Best No. 16 picks in NFL history should have Seahawks fans thrilled about 2024 draft

Seattle has only had one pick at 16 in the history of the franchise.

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The Seattle Seahawks currently have the number 16 pick in the 2024 NFL draft. Only once before has Seattle had the 16th pick and that did not go well. Seattle chose quarterback Dan McGwire in 1991 and that was a waste.

But there is hope that Seattle, should they stick at pick 16 and not trade back (or up as that is a possibility), could draft a potentially great player. While 16 has not produced a ton of great players, there were two Hall of Famers chosen then. Five of the better 16s are as follows.

To be fair, Seattle will probably move back in an attempt to pick up a second-round choice. The team only has one first-round pick currently and then one in the third round. Adding selections would be better than sticking at pick 16.

Past number 16 picks that should give Seattle Seahawks fans hope in the 2024 draft

Jevon Kearse, Tennessee Titans (1999)

The Florida edge rusher was known as the Freak and for good reason. His raw athleticism was immense and he was immediately impactful for the Tennessee Titans. In his rookie season, he had 14.5 sacks and 15 tackles for loss. Both numbers would be the best of his career. Still, Kearse had double-digit sacks in each of his first three seasons in the league. Perhaps more astonishing, Kearse also forced 8 fumbles as a rookie on his way to winning the Associated Press Defensive Rookie of the Year honor.

Beginning in his fourth year, Kearse would begin to have injury issues sporadically throughout the remainder of his career and never made another Pro Bowl. Overall, he did have six seasons with at least 7.5 sacks and six years where he forced at least 3 fumbles. He did not develop into a Hall of Famer but he was great early in his career.

Raymond Clayborn, New England Patriots (1977)

The cornerback from Texas did not get a chance to start in his first season but still in limited snaps had a safety, a fumble recovery, and a sack. His production was enough to make him into a full-time start in year two and he would stay that way for the next 13 seasons. He had five years where he had at least 4 interceptions with a career-high of 6 in 1985. That season would also be the Patriots' first appearance in the Super Bowl with no small thanks to Clayborn for helping his team get there.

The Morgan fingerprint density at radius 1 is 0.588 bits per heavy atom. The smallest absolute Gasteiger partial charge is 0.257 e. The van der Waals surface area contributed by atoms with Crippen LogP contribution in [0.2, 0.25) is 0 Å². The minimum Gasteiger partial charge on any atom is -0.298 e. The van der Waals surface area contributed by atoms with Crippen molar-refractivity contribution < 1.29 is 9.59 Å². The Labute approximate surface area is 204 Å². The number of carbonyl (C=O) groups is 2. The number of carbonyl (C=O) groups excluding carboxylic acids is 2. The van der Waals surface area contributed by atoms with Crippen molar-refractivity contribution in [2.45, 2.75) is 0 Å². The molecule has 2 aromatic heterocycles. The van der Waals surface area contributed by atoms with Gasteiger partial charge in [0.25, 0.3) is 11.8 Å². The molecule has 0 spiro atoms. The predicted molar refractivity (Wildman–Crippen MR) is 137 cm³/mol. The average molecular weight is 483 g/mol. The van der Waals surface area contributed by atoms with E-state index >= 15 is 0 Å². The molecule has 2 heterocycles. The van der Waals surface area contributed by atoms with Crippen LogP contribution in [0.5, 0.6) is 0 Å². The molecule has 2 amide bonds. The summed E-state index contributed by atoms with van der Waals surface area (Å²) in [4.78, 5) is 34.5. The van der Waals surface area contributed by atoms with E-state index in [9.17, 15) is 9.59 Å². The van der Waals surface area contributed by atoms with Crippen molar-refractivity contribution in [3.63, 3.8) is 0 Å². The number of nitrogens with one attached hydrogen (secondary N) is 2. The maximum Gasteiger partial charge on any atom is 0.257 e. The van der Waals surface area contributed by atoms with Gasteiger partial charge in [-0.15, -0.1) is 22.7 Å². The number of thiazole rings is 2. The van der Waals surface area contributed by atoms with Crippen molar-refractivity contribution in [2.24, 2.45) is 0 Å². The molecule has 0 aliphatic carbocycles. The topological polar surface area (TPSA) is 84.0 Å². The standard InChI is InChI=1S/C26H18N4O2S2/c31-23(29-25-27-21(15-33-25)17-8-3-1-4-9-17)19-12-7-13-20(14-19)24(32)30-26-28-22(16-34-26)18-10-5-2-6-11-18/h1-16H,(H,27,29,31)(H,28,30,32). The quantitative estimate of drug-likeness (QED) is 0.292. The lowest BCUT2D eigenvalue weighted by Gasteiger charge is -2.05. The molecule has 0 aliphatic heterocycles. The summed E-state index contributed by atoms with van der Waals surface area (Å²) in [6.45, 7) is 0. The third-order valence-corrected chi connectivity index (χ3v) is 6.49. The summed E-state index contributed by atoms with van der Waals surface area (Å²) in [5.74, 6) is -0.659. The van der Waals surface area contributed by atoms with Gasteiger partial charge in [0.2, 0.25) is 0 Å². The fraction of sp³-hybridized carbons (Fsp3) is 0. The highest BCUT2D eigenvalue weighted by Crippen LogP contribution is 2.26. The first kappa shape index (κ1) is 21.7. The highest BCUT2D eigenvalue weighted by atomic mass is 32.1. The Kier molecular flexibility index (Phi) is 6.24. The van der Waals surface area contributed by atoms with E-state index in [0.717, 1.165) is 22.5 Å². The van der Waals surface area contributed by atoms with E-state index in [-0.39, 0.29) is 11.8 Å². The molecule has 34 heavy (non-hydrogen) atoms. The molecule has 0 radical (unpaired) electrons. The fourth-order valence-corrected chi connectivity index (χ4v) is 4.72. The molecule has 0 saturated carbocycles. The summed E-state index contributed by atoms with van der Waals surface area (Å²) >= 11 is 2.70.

He made three Pro Bowls and got a vote for Defensive Player of the Year in 1983. This was out of respect for teams simply not throwing the ball his way very much. He got a vote for being the best defensive player even though he did not have an interception, sack, or fumble recovery. That is how dominant he was as a cornerback during the middle of his career.

Russ Francis, New England Patriots (1975)

I guess during the mid-1970s the Patriots knew what they were doing with pick 16. They took Clayborn but two years before that they chose a tight end out of Oregon. Had Francis played in the current era, his receiving numbers likely would have been much higher. Tight ends were used more as blockers and occasionally caught a pass or three. But Francis made the most of what he got and averaged 15 yards a reception with New England over eight years.

He never caught more than 41 passes for the Patriots, however. He did play parts of six seasons with the San Francisco 49ers but his high in receptions was 44 with San Francisco. He was a good blocker but fast he caught the ball. Had he played now, he would probably have around 80 receptions every year and more than 1,000 yards receiving every season.

Jerry Rice, San Francisco 49ers (1985)

Rice was good enough at Mississippi Valley State, a little-known college, where he was worthy of being chosen in the first round. Of course, if there was a re-draft, he would have gone number one as Rice turned out to be arguably the greatest receiver in the history of the NFL. He is still far ahead of number two Larry Fitzgerald in terms of all-time receiving yards (Rice had 22,895), and receptions (1,549), and is 41 ahead of number Randy Moss in all-time receiving touchdowns (197).

Rice is also the only player on this list to have played at any point for the Seahawks. He did so in his final year where he played 11 games for Seattle and had 25 receptions for 362 yards and 3 touchdowns. His best year might have been 1995 with the 49ers when he had 122 catches for 1,848 yards, but in just 12 games in 1987, he had 22 touchdown catches. He was inducted into the Pro Football Hall of Fame in 2010.

Troy Polamalu, Pittsburgh Steelers (2003)

The USC product is the second Hall of Famer on this list and he was inducted in 2020. His final two years in college he played under Pete Carroll who, of course, would eventually leave USC for the Seahawks. Polamalu didn't start his rookie season but he still made an impact and proved his versatility with being good in coverage but being able to blitz as well. He had 2 sacks in very limited snaps.

Beginning in his second season (2004), Polamalu would begin a run of making the Pro Bowl in seven of eight seasons and being named First-or-Second-Team All-Pro in six of eight years. Twice he had seasons with 5 or more interceptions and in 2013 he forced 5 fumbles. He was extremely disruptive and a great leader on his teams.

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